It's Friday afternoon at Fuller Park, the place where Crips and Bloods clashed all those years ago, where a girl was recently jumped by a group of teens and slashed with a mangled beer can, and where earlier in the day two carloads of teens raced by and exchanged threats and gang signs. Police are in no mood for accusations of harassment.
"You know what you did," another officer says. "Admit it."
"I didn't do nothing," the teenager fumes. "Nothing."
In the middle of it all stands Reverend Leon Kelly, hands on his hips, nodding his head, the mediator again.
"Chill," he tells the boy. "There's no reason to overreact. Just chill."
"I understand," he tells the officers. "Let me talk to them."
A group of four teens had gathered by a bus bench after school but did not board the bus when it arrived. Officers asked them to get on or leave. The boys left but returned a few minutes later. Officers confronted the boys, the boys challenged the officers, and the officers issued tickets. The dispute erupted into the street when two of the boys' parents arrived and began yelling at the officers. The officers began yelling at the parents. The boys began yelling at everyone.
"Why did he have to put his hands on me?" the boy complains. "I said I was going to work. I showed him a bus pass. Why did he have to grab my shirt and say he was going to bust my head?"
"Going to work, huh?" the officer says. "Then why did you run home and get your pass only after we told you to move?"
"All you saw was a black face and came after him," a parent responds. "This is police harassment."
"A black face had nothing to do with it," another officer says. "I'm black."
"This is police harassment," the teen repeats. "That's what this is. Harassment."
Kelly is tired. He was up until 3 a.m. working a mass shooting in Aurora. Kelly knew one of the victims and helped police profile the suspects. Then he spent the morning tracking down the woman's fifth-grade son and visiting her grandmother. On days like this, it seems like old times.
When Open Door shifted its focus away from the streets, Kelly was criticized for taking the easy way out, for turning his back on older youths and working with elementary-school kids who were easier to sell to fundraisers. But what his detractors don't see, Kelly says, are disputes such as these, when he pulls over to the curb even though it would be easier to just drive by.
"If I see anyone getting ready to throw down and get into it, I see what I can do," he says. "I don't turn my back on anyone. But if these guys choose not to listen, that's on them."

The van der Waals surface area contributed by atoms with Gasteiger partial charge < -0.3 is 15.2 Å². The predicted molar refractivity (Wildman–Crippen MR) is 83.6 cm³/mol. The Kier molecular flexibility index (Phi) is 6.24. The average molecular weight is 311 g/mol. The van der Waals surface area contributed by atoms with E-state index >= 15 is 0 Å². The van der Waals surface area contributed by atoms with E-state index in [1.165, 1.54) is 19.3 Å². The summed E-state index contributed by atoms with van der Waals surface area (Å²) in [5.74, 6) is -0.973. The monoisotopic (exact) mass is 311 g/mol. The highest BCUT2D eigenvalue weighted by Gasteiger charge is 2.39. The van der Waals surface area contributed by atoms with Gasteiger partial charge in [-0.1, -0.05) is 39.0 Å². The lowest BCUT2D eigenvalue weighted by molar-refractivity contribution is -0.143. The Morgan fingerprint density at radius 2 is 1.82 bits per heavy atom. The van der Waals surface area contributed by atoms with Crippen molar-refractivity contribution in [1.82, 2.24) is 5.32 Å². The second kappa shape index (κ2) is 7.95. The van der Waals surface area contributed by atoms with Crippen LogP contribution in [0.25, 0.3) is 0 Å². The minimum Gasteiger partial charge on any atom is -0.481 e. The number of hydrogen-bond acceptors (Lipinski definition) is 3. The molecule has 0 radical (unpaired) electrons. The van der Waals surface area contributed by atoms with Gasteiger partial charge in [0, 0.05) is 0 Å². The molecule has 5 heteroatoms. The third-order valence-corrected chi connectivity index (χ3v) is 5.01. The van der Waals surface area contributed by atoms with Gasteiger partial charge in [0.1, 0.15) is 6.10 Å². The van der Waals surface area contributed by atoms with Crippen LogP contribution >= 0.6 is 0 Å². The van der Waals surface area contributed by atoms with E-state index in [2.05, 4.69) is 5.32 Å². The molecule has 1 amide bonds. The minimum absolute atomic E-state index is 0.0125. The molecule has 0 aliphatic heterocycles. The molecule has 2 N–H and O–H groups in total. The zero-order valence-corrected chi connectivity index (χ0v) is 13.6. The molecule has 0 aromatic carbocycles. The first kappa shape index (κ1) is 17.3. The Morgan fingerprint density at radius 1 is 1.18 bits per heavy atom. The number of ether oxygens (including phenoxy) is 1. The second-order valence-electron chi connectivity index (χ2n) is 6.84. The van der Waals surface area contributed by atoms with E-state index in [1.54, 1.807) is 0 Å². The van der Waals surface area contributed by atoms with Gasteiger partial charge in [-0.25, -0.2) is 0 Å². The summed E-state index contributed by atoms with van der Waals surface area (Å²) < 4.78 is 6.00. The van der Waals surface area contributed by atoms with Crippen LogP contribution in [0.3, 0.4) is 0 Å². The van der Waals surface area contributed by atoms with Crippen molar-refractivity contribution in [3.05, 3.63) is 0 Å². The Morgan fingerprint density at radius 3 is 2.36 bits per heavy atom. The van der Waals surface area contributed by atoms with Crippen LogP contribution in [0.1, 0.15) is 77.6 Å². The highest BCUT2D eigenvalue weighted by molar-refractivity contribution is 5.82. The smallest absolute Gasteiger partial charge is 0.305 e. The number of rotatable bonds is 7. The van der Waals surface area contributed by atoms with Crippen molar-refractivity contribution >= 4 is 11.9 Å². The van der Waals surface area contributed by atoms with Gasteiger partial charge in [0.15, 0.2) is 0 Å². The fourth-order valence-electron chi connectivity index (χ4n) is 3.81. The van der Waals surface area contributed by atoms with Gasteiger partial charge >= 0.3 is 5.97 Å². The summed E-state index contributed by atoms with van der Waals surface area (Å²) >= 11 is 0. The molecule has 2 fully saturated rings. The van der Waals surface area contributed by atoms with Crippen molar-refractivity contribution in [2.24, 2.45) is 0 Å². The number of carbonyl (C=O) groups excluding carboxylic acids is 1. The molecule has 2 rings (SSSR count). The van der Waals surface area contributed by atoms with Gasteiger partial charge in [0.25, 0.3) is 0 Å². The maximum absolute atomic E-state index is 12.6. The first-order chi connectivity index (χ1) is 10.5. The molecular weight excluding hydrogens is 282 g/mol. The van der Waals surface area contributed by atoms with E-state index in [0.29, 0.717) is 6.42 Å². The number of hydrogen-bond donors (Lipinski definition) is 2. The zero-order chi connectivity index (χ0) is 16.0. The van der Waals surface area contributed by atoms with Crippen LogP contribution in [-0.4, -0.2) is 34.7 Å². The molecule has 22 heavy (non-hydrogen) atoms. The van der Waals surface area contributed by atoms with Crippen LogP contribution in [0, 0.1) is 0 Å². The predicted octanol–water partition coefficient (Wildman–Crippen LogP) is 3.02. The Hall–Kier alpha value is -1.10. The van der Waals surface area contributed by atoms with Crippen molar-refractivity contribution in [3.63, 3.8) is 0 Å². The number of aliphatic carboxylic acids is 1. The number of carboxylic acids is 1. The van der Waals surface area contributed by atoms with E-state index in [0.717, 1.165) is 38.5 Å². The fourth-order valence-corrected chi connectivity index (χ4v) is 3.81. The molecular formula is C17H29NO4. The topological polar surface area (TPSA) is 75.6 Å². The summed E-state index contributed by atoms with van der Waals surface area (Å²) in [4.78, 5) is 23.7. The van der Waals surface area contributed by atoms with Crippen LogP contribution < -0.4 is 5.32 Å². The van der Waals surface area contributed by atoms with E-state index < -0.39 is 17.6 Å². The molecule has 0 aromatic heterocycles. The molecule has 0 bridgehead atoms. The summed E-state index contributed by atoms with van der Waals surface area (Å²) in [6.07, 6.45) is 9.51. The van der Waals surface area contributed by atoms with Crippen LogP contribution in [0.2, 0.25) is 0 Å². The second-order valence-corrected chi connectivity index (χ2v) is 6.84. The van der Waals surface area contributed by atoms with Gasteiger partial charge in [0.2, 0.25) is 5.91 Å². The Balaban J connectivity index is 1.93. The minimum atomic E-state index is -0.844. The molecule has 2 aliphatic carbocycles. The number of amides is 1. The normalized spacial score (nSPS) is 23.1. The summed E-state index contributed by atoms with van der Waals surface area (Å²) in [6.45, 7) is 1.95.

Kelly goes over to the patrol car, talks with the officers, asks what the boys are charged with and writes down the court date. Then he walks to the home of one of the teens, where the boy has settled on the couch. He's wearing a gold ring shaped like a dollar sign.
Kelly says he will attend the youth's hearing, speak on his behalf and ask the judge to give him community service at the Open Door program. It won't be like picking up roadside garbage, but the boy will have to work.
"I didn't do nothing," the youth frowns.
"Yes, you did," Kelly says. "Technically, in the eyes of the law, you did. All you had to do was walk away. You know that. You just had to walk away. No one needs to overreact in these situations. That's how these problems start. Now, how old are you?"
"Eighteen! You're grown," Kelly says. "You have to take responsibility for yourself. You're grown now. We learn from these things, youngster. We learn from these things and we move on."
He squeezes the boy's shoulder and turns to leave. As Kelly descends the front steps, the boy's younger sister tugs his arm. "Reverend Kelly. Reverend Kelly," she says. "I know how to spell 'consequences.'"
"All right," he says. "Go ahead."
In Kelly's after-school program, children are required to learn a certain vocabulary.
"Consequences!" she shouts. "C-o-n-s-c-e-q-u...No, wait. Lemme try again!"
"No, wait! Lemme try again."
Kelly climbs into his Blazer and drives away. Behind him, the girl skips along on the sidewalk. "Consequences!" she shouts. "C-o-n-s-e-q-u-e-n-c-e-s. Consequences!"
At the back of Harrington Elementary, in a pale-blue cafeteria smelling of pizza and antiseptic, sit more than fifty first- through fifth-graders, scratching away at arithmetic problems, practicing spelling words, squirming.
"Quiet!" an aide says. "No talking."
"Everyone please sit down."
"Come on, now. Where are your manners?"
This is the after-school program of Open Door, which offers homework help, one-on-one guidance, playground games and other alternatives for kids who might otherwise return to empty homes, Nintendo sets and street corners.
Many of the children in this room come from single-parent households. The majority are black, many are Hispanic, and some straddle the edge of poverty. By the time they hit high school, almost all will feel the pull of street gangs.
This is also where the lives of Leon Kelly and Lloyd Lewan intersect. Here and in similar rooms at Columbine, Manual and West, they try to anchor kids caught in uncertainty and bad influences.